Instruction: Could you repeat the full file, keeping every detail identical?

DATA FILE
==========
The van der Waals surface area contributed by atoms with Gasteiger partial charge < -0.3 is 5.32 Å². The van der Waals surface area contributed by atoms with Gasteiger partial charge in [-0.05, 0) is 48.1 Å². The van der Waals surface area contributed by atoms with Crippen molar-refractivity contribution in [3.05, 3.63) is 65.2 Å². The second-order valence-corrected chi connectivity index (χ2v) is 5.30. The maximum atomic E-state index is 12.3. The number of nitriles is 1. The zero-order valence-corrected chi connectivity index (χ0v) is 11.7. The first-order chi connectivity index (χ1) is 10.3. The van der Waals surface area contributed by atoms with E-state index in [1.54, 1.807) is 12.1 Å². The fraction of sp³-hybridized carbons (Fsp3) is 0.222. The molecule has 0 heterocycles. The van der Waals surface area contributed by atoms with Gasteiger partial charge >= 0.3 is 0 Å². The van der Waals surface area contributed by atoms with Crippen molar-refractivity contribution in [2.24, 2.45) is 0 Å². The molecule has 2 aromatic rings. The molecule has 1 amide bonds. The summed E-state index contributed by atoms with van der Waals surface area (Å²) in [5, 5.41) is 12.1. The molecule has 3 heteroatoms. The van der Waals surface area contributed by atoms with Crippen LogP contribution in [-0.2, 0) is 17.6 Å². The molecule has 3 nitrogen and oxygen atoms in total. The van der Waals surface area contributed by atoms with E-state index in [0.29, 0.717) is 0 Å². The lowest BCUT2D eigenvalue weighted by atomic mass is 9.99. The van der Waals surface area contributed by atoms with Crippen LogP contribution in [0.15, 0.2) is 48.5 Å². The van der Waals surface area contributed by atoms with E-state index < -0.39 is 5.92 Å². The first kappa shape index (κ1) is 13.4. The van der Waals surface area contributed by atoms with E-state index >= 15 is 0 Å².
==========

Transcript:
The van der Waals surface area contributed by atoms with Gasteiger partial charge < -0.3 is 5.32 Å². The van der Waals surface area contributed by atoms with Gasteiger partial charge in [-0.05, 0) is 48.1 Å². The van der Waals surface area contributed by atoms with Crippen molar-refractivity contribution in [3.05, 3.63) is 65.2 Å². The second-order valence-corrected chi connectivity index (χ2v) is 5.30. The maximum atomic E-state index is 12.3. The number of nitriles is 1. The zero-order valence-corrected chi connectivity index (χ0v) is 11.7. The first-order chi connectivity index (χ1) is 10.3. The van der Waals surface area contributed by atoms with E-state index in [1.54, 1.807) is 12.1 Å². The fraction of sp³-hybridized carbons (Fsp3) is 0.222. The molecule has 0 heterocycles. The van der Waals surface area contributed by atoms with Gasteiger partial charge >= 0.3 is 0 Å². The van der Waals surface area contributed by atoms with Crippen molar-refractivity contribution in [2.24, 2.45) is 0 Å². The molecule has 2 aromatic rings. The molecule has 1 amide bonds. The summed E-state index contributed by atoms with van der Waals surface area (Å²) in [5, 5.41) is 12.1. The molecule has 3 heteroatoms. The van der Waals surface area contributed by atoms with Crippen LogP contribution in [-0.2, 0) is 17.6 Å². The molecule has 3 nitrogen and oxygen atoms in total. The van der Waals surface area contributed by atoms with E-state index in [0.29, 0.717) is 0 Å². The lowest BCUT2D eigenvalue weighted by atomic mass is 9.99. The van der Waals surface area contributed by atoms with Crippen LogP contribution in [0.15, 0.2) is 48.5 Å². The van der Waals surface area contributed by atoms with E-state index < -0.39 is 5.92 Å². The first kappa shape index (κ1) is 13.4. The van der Waals surface area contributed by atoms with E-state index >= 15 is 0 Å².